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I had a previous question with a bounty here:

NodeJS application with memory leak, where is it?

Looks as if it was due to the max memory size of the VPS, now after increasing the VPS memory size to 4GB, the node JS consumes 3.x GB when GC seems to kick in. It then takes ~ 1 hour to GC before node becomes responsive again, at least that's what it seems looking at the server monitoring tool: Free memory reaches 0, then for ~60 Minutes a process runs (CPU load shoots up) after which Node.JS application sends out data again.

Is such a long garbage collection process "normal"? Am I missing something?

Here some graphs to illustrate it: Graph 1: CPU Load 1 Min, Graph 2: Network traffic in Mbps, Graph 3: CPU utlization

enter image description here

For those who haven't followed the link above, this issue is regarding a Node application that uses Pub/Sub with Redis to receive messages that are then sent out to all connected clients.

I have commented out the "sending to clients" and the memory increase drastically slows down, making me believe that this could be partially the reason, here is the code of that part:

if(nUseDelay>0) {
    setInterval(function() {
        Object.getOwnPropertyNames(ablv_last_message).forEach(function(val, idx, array) {
            io.sockets.emit('ablv', ablv_last_message[val]);
        ablv_last_message= {};
    }, 15000*nUseDelay);

If I comment out:

        // Object.getOwnPropertyNames(ablv_last_message).forEach(function(val, idx, array) {
            // io.sockets.emit('ablv', ablv_last_message[val]);
        // });

the memory increase seems to be very very slow. Why would this be the reason? Is this a so called "Closure" and how would that be ideally recoded if so?

Here the full code, this isnt a very complicated piece of work, it looks to me more like the standard framework for any such case where a Node.JS application is sending out the information of a central application to all its connected clients:

var nVersion="01.05.00";

var nClients=0;
var nUseDelay=1;

var ablv_last_message = [];

// Production
var https = require('https');
var nPort = 6000;               // Port of the Redis Server
var nHost = "";  // Host that is running the Redis Server
var sPass = "NOT GONNA TELL YA";

var fs = require('fs');
var socketio = require('');
var redis = require('redis');

//  The server options
var svrPort = 443; // This is the port of service
var svrOptions = {
    key: fs.readFileSync('/etc/ssl/private/key.key'),
    cert: fs.readFileSync('/etc/ssl/private/crt.crt'),
    ca: fs.readFileSync( '/etc/ssl/private/cabundle.crt')

// Create a Basic server and response
var servidor = https.createServer( svrOptions , function( req , res ){

// Create the Server over the HTTPS Server
io = socketio.listen( servidor );

// Now listen in the specified Port
servidor.listen( svrPort );

console.log("Listening for REDIS on " + nHost + ":" + nPort);

io.enable('browser client minification');  // send minified client
io.enable('browser client etag');          // apply etag caching logic based on version number
io.enable('browser client gzip');          // gzip the file
io.set('log level', 1);                    // reduce logging

io.set('transports', [
  , 'flashsocket'
  , 'htmlfile'
  , 'xhr-polling'
  , 'jsonp-polling'

cli_sub = redis.createClient(nPort,nHost);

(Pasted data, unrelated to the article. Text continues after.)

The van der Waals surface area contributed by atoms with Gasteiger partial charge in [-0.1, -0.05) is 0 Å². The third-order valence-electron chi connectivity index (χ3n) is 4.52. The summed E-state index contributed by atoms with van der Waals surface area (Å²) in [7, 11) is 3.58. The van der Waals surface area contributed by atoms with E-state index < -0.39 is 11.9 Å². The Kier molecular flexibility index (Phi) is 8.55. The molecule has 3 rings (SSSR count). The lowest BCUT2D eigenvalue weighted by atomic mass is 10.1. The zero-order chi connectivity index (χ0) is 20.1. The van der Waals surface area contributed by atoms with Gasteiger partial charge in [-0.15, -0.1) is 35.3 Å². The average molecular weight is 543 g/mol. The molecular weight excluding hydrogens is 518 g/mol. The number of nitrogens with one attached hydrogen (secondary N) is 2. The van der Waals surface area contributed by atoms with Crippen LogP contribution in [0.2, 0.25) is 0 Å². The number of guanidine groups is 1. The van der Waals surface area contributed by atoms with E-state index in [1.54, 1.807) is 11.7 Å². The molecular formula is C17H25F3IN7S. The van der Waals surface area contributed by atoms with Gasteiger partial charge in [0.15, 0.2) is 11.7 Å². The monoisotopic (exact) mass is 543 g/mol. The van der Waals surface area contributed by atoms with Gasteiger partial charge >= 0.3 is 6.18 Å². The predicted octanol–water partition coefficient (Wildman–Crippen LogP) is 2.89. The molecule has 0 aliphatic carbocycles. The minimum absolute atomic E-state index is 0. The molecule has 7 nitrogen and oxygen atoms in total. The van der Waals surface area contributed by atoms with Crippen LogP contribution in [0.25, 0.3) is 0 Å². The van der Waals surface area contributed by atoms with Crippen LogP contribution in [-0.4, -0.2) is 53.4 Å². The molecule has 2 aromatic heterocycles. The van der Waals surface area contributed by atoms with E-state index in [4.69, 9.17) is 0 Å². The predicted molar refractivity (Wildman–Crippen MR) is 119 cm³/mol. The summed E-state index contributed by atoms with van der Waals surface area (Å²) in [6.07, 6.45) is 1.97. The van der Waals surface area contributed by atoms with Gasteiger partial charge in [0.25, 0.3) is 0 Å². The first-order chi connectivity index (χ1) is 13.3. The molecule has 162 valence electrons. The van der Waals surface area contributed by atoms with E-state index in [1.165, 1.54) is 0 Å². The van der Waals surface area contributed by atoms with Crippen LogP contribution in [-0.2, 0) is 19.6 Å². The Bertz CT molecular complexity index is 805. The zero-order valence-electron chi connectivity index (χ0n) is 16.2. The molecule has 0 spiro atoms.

if(sPass != "") {
  cli_sub.auth(sPass, function() {console.log("Connected!");});


console.log ("Completed to initialize the server. Listening to messages.");

io.sockets.on('connection', function (socket) {
  console.log("Number of clients connected " + nClients);
  socket.on('disconnect', function () {
    console.log("Number of clients remaining " + nClients);

cli_sub.on("message",function(channel,message) {
    var oo = JSON.parse(message);
    ablv_last_message[oo[0]["base"]+"_"+oo[0]["alt"]] = message;

if(nUseDelay>0) {
    var jj= setInterval(function() {
        Object.getOwnPropertyNames(ablv_last_message).forEach(function(val, idx, array) {
            io.sockets.emit('ablv', ablv_last_message[val]);
        ablv_last_message= {};
    }, 5000*nUseDelay);

And here the heapdump analysis after running the application for a couple of Minutes: enter image description here

I thought I'ld bump this question, as no satisfying answer was yet given.

By the way, I put NGINX infront of the Node.JS application and all memory issues are gone, the Node applicatin now settles at around 500MB - 1GB.

share|improve this question
Doesn't sound normal. Looking at your previous question I wonder how many connected clients you're dealing with if Node is taking up 1.6 to 2GB of memory. Must be huge (that and/or the messages are). Also, how long does it take for that memory to get filled up? – robertklep Dec 2 '13 at 15:23
In average ~ 2500 connected clients, currently peaking at 3500. I send out updates to the clients every 5 seconds, my server is showing an outbound bandwidth of ~10Mbps to 15Mbps. – Kumala Dec 2 '13 at 15:26
That's a nice amount, but it still sounds like there's memory leaking somewhere, 2GB for 2500 clients is still pretty steep I think. – robertklep Dec 2 '13 at 15:36
I guess I'll just "opensource" the whole code here. Looks like the only way of getting this solved. – Kumala Dec 2 '13 at 15:40
Perhaps you can use the tips here to generate some heap snapshots with your original code, to see if that sheds any light on what's leaking. – robertklep Dec 3 '13 at 15:08

1 Answer 1

We were recently having the same issue. v0.9.16 automatically opens 5 channels per connection, and has a very hard time closing them. We had 18 servers live that were constantly gaining in memory until it would freeze, and restart the servers.

By updating to v0.9.17, the issue went away.

We spent a week or three looking through every line of code to find the culprit.

share|improve this answer

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